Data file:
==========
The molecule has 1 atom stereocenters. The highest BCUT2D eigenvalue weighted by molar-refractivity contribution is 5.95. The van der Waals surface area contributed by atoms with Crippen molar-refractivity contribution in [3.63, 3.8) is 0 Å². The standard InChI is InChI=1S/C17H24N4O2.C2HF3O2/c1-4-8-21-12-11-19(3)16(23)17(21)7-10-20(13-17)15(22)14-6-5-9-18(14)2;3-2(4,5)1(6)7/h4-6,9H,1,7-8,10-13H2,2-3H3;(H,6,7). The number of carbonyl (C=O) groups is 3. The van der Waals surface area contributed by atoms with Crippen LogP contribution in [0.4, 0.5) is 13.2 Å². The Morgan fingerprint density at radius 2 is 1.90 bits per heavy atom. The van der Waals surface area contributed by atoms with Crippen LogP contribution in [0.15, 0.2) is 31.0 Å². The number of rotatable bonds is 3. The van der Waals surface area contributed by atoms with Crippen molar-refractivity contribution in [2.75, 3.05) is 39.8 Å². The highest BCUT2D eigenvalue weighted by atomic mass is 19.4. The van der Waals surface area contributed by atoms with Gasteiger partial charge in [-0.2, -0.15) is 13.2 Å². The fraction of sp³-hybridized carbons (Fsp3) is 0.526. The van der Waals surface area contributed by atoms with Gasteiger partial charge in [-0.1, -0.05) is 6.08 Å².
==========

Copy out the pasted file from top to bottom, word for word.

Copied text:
The molecule has 1 atom stereocenters. The highest BCUT2D eigenvalue weighted by molar-refractivity contribution is 5.95. The van der Waals surface area contributed by atoms with Crippen molar-refractivity contribution in [3.63, 3.8) is 0 Å². The standard InChI is InChI=1S/C17H24N4O2.C2HF3O2/c1-4-8-21-12-11-19(3)16(23)17(21)7-10-20(13-17)15(22)14-6-5-9-18(14)2;3-2(4,5)1(6)7/h4-6,9H,1,7-8,10-13H2,2-3H3;(H,6,7). The number of carbonyl (C=O) groups is 3. The van der Waals surface area contributed by atoms with Crippen LogP contribution in [0.4, 0.5) is 13.2 Å². The Morgan fingerprint density at radius 2 is 1.90 bits per heavy atom. The van der Waals surface area contributed by atoms with Crippen LogP contribution in [0.15, 0.2) is 31.0 Å². The number of rotatable bonds is 3. The van der Waals surface area contributed by atoms with Crippen molar-refractivity contribution in [2.75, 3.05) is 39.8 Å². The highest BCUT2D eigenvalue weighted by atomic mass is 19.4. The van der Waals surface area contributed by atoms with Gasteiger partial charge in [-0.2, -0.15) is 13.2 Å². The fraction of sp³-hybridized carbons (Fsp3) is 0.526. The van der Waals surface area contributed by atoms with Gasteiger partial charge in [-0.1, -0.05) is 6.08 Å².